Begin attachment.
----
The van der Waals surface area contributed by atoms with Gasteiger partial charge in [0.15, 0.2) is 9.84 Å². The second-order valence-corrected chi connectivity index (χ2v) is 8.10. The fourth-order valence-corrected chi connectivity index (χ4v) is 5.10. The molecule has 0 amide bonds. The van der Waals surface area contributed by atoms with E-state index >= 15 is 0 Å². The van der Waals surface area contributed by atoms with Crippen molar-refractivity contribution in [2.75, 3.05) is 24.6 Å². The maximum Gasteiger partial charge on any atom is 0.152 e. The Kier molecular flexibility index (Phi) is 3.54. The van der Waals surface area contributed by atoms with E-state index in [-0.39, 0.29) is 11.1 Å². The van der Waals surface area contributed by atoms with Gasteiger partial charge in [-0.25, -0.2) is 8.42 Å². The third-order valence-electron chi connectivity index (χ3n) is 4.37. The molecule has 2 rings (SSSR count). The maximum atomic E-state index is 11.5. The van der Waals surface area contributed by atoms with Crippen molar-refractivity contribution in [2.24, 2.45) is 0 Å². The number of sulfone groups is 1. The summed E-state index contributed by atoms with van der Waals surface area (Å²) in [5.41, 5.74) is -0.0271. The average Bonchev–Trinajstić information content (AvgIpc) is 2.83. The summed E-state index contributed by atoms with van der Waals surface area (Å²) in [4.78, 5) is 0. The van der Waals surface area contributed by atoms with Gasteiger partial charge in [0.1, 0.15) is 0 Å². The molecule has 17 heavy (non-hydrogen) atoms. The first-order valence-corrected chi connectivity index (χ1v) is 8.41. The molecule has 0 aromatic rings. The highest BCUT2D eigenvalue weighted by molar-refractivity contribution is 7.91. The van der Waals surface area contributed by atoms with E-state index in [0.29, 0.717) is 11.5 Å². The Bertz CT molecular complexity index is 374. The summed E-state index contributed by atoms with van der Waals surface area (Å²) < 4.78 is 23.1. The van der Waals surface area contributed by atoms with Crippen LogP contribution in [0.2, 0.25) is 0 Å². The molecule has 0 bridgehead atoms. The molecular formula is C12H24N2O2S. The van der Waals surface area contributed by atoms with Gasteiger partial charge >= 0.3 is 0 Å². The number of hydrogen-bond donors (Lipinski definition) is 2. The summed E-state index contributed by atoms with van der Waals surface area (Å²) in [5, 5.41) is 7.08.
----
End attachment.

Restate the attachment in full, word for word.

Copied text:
The van der Waals surface area contributed by atoms with Gasteiger partial charge in [0.15, 0.2) is 9.84 Å². The second-order valence-corrected chi connectivity index (χ2v) is 8.10. The fourth-order valence-corrected chi connectivity index (χ4v) is 5.10. The molecule has 0 amide bonds. The van der Waals surface area contributed by atoms with E-state index >= 15 is 0 Å². The van der Waals surface area contributed by atoms with Crippen molar-refractivity contribution in [2.75, 3.05) is 24.6 Å². The maximum Gasteiger partial charge on any atom is 0.152 e. The Kier molecular flexibility index (Phi) is 3.54. The van der Waals surface area contributed by atoms with E-state index in [-0.39, 0.29) is 11.1 Å². The van der Waals surface area contributed by atoms with Gasteiger partial charge in [-0.25, -0.2) is 8.42 Å². The third-order valence-electron chi connectivity index (χ3n) is 4.37. The molecule has 2 rings (SSSR count). The maximum atomic E-state index is 11.5. The van der Waals surface area contributed by atoms with Crippen molar-refractivity contribution in [2.24, 2.45) is 0 Å². The number of sulfone groups is 1. The summed E-state index contributed by atoms with van der Waals surface area (Å²) in [5.41, 5.74) is -0.0271. The average Bonchev–Trinajstić information content (AvgIpc) is 2.83. The summed E-state index contributed by atoms with van der Waals surface area (Å²) in [4.78, 5) is 0. The van der Waals surface area contributed by atoms with Gasteiger partial charge in [0.1, 0.15) is 0 Å². The molecule has 17 heavy (non-hydrogen) atoms. The first-order valence-corrected chi connectivity index (χ1v) is 8.41. The molecule has 0 aromatic rings. The highest BCUT2D eigenvalue weighted by molar-refractivity contribution is 7.91. The van der Waals surface area contributed by atoms with E-state index in [0.29, 0.717) is 11.5 Å². The Bertz CT molecular complexity index is 374. The summed E-state index contributed by atoms with van der Waals surface area (Å²) < 4.78 is 23.1. The van der Waals surface area contributed by atoms with Crippen LogP contribution in [0.2, 0.25) is 0 Å². The molecule has 0 bridgehead atoms. The molecular formula is C12H24N2O2S. The van der Waals surface area contributed by atoms with Gasteiger partial charge >= 0.3 is 0 Å². The number of hydrogen-bond donors (Lipinski definition) is 2. The summed E-state index contributed by atoms with van der Waals surface area (Å²) in [5, 5.41) is 7.08.